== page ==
NEW YORK (Reuters) - Level 3 Communications Inc LVLT.O expects to lay off hundreds of employees, mostly in the United States, as part of its effort to integrate its $1.9 billion Global Crossing purchase, a top executive said.
“In large parts of the world it is very minimal. Here in the U.S. there will be some job cuts.” Chief Executive James Crowe told Reuters in New York.
Level 3, which has 11,000 employees, on Monday announced the closing of its Global Crossing deal and its plans to switch to the New York Stock Exchange from the Nasdaq.
In April, Level 3 bought smaller rival Global Crossing Ltd to strengthen its fiber-optics networks business and expand into Europe and Latin America.
“We want to keep the top line growing. The cost savings will come, but we are not in a hurry to have all the cost savings in the first week,” Crowe said.
Chief Financial Officer Sunit Patel said cash benefits will start appearing on Level 3’s bottom line in 2013.
Level 3 operates fiber-optic networks in the United States, Europe and Latin America and is looking to enter the African market. In the United States, the fiber infrastructure market is dominated by AT&T (T.N) and Verizon Communications Inc (VZ.N).
The network provider said it is looking beyond streaming movies and providing video over its network to content distribution over smartphones.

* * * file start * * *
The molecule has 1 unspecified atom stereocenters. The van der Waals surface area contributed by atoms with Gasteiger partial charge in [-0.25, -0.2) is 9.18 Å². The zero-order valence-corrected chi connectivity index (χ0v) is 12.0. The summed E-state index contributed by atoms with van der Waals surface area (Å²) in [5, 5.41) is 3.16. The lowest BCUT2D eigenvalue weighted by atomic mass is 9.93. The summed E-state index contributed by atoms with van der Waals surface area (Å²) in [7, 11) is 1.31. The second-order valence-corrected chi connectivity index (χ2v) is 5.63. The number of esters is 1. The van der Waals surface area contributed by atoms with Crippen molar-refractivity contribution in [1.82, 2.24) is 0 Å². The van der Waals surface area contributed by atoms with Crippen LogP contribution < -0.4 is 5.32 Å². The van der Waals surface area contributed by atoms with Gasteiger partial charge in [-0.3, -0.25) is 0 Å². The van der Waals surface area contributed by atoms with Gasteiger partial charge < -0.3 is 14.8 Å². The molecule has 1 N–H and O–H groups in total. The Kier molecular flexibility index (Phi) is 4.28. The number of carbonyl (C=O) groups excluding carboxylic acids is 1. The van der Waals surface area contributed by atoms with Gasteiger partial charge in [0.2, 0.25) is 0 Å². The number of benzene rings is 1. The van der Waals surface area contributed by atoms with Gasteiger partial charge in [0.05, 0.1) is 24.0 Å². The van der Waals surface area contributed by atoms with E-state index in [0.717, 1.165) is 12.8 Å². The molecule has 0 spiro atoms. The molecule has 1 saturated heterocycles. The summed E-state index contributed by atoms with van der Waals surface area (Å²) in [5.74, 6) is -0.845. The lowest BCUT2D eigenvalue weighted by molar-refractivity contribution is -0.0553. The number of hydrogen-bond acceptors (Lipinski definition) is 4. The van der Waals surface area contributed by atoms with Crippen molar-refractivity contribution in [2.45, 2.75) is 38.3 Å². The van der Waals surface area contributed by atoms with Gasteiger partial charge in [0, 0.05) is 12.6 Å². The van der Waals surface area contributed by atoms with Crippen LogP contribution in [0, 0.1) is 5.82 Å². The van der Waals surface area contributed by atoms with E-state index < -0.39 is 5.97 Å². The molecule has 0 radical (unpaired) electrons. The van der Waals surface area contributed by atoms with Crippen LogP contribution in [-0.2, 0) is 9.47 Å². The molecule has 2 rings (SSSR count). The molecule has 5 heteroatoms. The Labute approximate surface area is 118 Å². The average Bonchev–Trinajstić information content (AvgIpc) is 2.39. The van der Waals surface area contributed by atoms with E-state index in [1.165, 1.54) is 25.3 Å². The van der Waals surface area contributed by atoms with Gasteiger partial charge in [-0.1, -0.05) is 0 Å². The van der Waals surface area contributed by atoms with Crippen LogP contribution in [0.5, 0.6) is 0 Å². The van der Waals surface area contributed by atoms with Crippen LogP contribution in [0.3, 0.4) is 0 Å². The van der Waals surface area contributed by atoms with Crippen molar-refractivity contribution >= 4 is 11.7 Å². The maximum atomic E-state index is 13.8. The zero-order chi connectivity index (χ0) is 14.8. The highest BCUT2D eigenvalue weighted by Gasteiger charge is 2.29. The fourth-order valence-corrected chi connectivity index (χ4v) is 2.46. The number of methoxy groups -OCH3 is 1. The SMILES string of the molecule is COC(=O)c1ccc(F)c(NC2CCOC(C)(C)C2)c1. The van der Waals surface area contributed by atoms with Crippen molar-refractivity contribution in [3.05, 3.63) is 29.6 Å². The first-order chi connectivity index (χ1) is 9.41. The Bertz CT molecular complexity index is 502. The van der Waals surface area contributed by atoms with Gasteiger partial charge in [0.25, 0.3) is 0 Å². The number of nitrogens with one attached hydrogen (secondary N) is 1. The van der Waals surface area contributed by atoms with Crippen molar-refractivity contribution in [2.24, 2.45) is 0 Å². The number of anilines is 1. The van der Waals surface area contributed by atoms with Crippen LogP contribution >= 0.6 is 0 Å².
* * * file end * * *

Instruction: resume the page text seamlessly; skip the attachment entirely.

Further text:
“Our presence with content distribution to mobile devices is where we want to go over the next five to 10 years. Today it is still about broadband to home and enterprises, but over time mobile devices would be your primary interface,” he said.
Level 3 provides the network backbone that Netflix Inc (NFLX.O) uses to stream its video-on-demand service, a market where it competes with Akamai Technologies Inc (AKAM.O) and Limelight Networks Inc (LLNW.O).
Its content delivery business accounts for only about 2 percent of its core network services revenue, offering wide a berth for growth.
Crowe said the launch of new smartphones and tablets would help Level 3. “About 1 to 2 percent of the total Internet network traffic comes from mobile devices, but the traffic from these devices is growing well over 100 percent a year.”
The company is also eyeing growth in the enterprise segment, to help companies to put up more video content on their websites, among other things.
“We now have 1,000 sales people with the Global Crossing acquisition to sell that product not just to Netflix or Major League Baseball or HBO but to our entire market,” Crowe said.
Level 3 said it is not seeing any effect of the economic slowdown that is putting pressure on the United States and Europe.
“If we didn’t read the newspapers or watch TV, we wouldn’t know that there is a financial problem at the moment,” Crowe said.
“Other non-At&T, non-Verizon companies are saying the same thing: business is fine.”
Level 3 shares were up 4 percent at $1.47 in afternoon trade on the Nasdaq.
Reporting by Supantha Mukherjee in New York; Editing by Steve Orlofsky